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Journal Article

Citation

Woodley S, Hodge S, Jones K, Holding A. Psychol. Rep. 2020; ePub(ePub): ePub.

Copyright

(Copyright © 2020, SAGE Publishing)

DOI

10.1177/0033294120945178

PMID

32718228

Abstract

Self-harm is a complex and idiosyncratic behaviour. This article focuses on how those who self-harm manage their own risk. Utilising opportunity sampling, ten members of a self-harm support group were interviewed about how they risk manage their self-harm and the data analysed using interpretative phenomenological analysis. The analysis showed that all participants were actively involved in risk management of their self-harm. Through a process of managing consequences, exercising control in the process, and an awareness of the social context. It is posited that people who self-harm should be viewed as actively engaging with the risks of self-harm whilst it is a coping mechanism, as opposed to passive or ignoring. This understanding can be integrated into current risk management plans within services and invites a more dynamic conversation of self-harm between services users and services. Effective risk management involves good relationships between individuals who self-harm and clinicians, services which promote positive risk taking as opposed to defensive practice, and true collaboration between services and service users.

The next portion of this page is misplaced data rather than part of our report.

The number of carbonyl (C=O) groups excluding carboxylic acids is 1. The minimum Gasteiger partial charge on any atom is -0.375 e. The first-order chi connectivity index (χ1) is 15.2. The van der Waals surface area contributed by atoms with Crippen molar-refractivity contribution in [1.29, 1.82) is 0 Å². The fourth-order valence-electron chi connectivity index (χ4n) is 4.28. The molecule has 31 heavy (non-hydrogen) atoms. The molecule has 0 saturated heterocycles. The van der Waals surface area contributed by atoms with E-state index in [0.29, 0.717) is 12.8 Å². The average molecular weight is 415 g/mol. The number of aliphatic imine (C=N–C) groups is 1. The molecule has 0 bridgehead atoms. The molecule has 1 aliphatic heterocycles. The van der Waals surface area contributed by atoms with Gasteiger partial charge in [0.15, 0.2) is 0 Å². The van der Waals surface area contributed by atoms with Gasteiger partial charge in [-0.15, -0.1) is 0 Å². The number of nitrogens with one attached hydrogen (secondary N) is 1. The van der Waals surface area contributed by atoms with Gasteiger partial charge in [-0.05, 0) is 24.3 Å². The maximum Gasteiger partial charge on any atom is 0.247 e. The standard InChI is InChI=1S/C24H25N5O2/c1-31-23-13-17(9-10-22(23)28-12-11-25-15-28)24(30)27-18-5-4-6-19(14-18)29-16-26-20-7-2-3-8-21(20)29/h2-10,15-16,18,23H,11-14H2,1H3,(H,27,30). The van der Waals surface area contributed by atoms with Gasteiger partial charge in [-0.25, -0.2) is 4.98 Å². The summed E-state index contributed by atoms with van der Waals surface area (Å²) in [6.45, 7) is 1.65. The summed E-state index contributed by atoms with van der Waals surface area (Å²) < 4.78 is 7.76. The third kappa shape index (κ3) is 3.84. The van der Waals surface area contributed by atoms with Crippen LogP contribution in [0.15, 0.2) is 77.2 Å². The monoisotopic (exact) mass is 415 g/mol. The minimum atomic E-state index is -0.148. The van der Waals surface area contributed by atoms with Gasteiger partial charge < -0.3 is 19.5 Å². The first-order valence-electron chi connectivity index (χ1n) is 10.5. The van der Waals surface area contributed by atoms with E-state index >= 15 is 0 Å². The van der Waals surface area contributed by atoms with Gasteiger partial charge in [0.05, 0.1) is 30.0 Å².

Language: en

Keywords

qualitative; risk management; Self-harm; self-hurting; service user

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